Human resource: We are facing a serious fall in the sex ratio, on one side we are projecting ourselves as an economic power but social status has been marred by serious problems. The outlay of Rs 28.737 crores for women and children in the budget will only be beneficial if and only if implemetaion is done properly. Lets see how much goes into the deep pockets of corruption????

    Agriculture: Reforms in the irrigation plan and credit policy can definitely help. We should now concentrate on cash crops and horticulture and look for more export content from this sector. Immense dependence on monsoon has caused problems not only to this sector but also to othe sectors. Outlay of Rs 4,500 crore under the AIBP program should be used for proper management and distribution of water resources. Common Area development Programme can prove effective. But everything depends on the implementation aspect.

    Education and Unemploymnent: More emphasis to technical education aimed towards industry specific skill and training is advisable. We should concentrate for creating employment in labour intensive areas like textile and manufacturing and steel sector. Well improvement in these sectors will definitely create more employment.

    I believe we are facing some serious problems, but we are not in deep slumber or following the principle of “sab chalta hai”. We have realised our immense potentials and the way changes are happening things are in favour of India. We have to capitalise on this and the coming decade is going to be our testing time in all spheres form economy to social conditions. A favorable environment bolstered by state peace will definitely take us a long way.

    Comment by Pradeep Gorai — March 6, 2006 @ 9:05 pm

  7. With Ref to PG,

    how is it that india shining ?

    If we could just check for the stats, that how much of the actual alloted has been utilized, and then a fraction of that for how much
    of it has actually been implemented upon… ??

    how about:
    1. R n D: in our country, we see tax holidays offered by the commerce minister for all FDI’s, so why not for R n D, chk our for policies in Singapore to attract and retain talent, and encourage resarch.
    May be its high time for Mr. PC to learn a thing or two from them.

    We have over 150 companies doing R n D in india, ibm, intel, motorola, how many among them are indian ?? Cant we offer tax subsidies to a better extent to indian companies promoting resarch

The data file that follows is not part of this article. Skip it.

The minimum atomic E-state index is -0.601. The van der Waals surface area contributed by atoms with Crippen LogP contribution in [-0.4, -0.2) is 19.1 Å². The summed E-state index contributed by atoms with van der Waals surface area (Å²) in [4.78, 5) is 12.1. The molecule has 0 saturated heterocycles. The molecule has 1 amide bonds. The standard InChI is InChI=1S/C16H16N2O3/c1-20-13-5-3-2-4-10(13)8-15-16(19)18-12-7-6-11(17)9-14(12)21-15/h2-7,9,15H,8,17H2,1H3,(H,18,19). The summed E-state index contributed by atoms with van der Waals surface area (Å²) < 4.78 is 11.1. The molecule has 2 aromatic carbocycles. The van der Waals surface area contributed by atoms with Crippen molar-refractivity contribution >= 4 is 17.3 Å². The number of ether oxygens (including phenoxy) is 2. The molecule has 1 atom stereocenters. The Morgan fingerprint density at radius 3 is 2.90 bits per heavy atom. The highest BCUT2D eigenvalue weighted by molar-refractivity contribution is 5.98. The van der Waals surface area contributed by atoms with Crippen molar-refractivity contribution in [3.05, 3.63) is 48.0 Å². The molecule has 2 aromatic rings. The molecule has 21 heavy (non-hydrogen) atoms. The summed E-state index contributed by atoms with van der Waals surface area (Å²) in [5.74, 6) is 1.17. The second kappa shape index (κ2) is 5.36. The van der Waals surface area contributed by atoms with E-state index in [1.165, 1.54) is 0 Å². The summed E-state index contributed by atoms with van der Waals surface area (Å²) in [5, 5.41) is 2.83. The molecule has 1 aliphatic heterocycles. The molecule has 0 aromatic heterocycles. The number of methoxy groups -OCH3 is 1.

2. Agriculutre Is 6 lakh hectares enough, and that too Mr. PC is talking about extending the land under irrigation, what about the land that is having NO water. Am not sure what 0.00** percent of the total land area in India is he really talking about irrigating, i hope it really does implement.. though a minute fraction

    3. Infrastructure ?? seems heavy.. … we have enuf of it… jst 94% of GQ is over, wow.. task accomplished…

    4. our service sector contributes 56% to GDP now, number of companies of indian origin among these that contribute.. could be count on fingers, may be gvmnt needs to improve policies on this front to encourage a few more…

    Comment by Ritesh Shah — March 15, 2006 @ 5:10 pm

  8. The GDP growth has increased from 7.5 to 8.1 percent but what about agriculture growth which has bounced back to 2.3 per cent.
    How a country can ever shine leaving behind 70% of it which is still in rural area and so the economic condition depends largely on this part??

    Do we understand that rural reconstruction is highly requisite for shining India?? We need to develop a society which has equality and uniformity.

    Projects like “Rajiv Gandhi Grameen Vidyutikaran Yojana” and “Sarva Siksha Abhiyan”certainly brings some hope.

    But then don’t we need some revolution like “Green Revolution” in each and every part of country???

    I do believe that Privatization has gone a long way in improving our economy and the GDP has shown very positive growth. And it’s very much required to keep generating revenue from sectors like IT, manufacturing etc.but the revenue generated should be properly pumped in the area which is less developed and in great need to remove poverty.

    Comment by Poonam Prakash — March 18, 2006 @ 4:32 pm

  9. I’m very positive about India. I believe in this country, all of you and myself. Ok. That said…

    > I think self-belief is one of the most important steps to success. India is too wracked by self-doubt

    I just want to stress that there’s a fine line between self-belief and self-deception. We have a lot of problems to solve and it’s too early to get self-congratulatory. We all know the solutions we need to finish in the next 5 years. More real education. More infrastructure. Less government/corruption. Let’s go fix them. Just like we fixed the first set of problems back in 1991.

    Comment by Jayakumar — March 19, 2006 @ 3:58 pm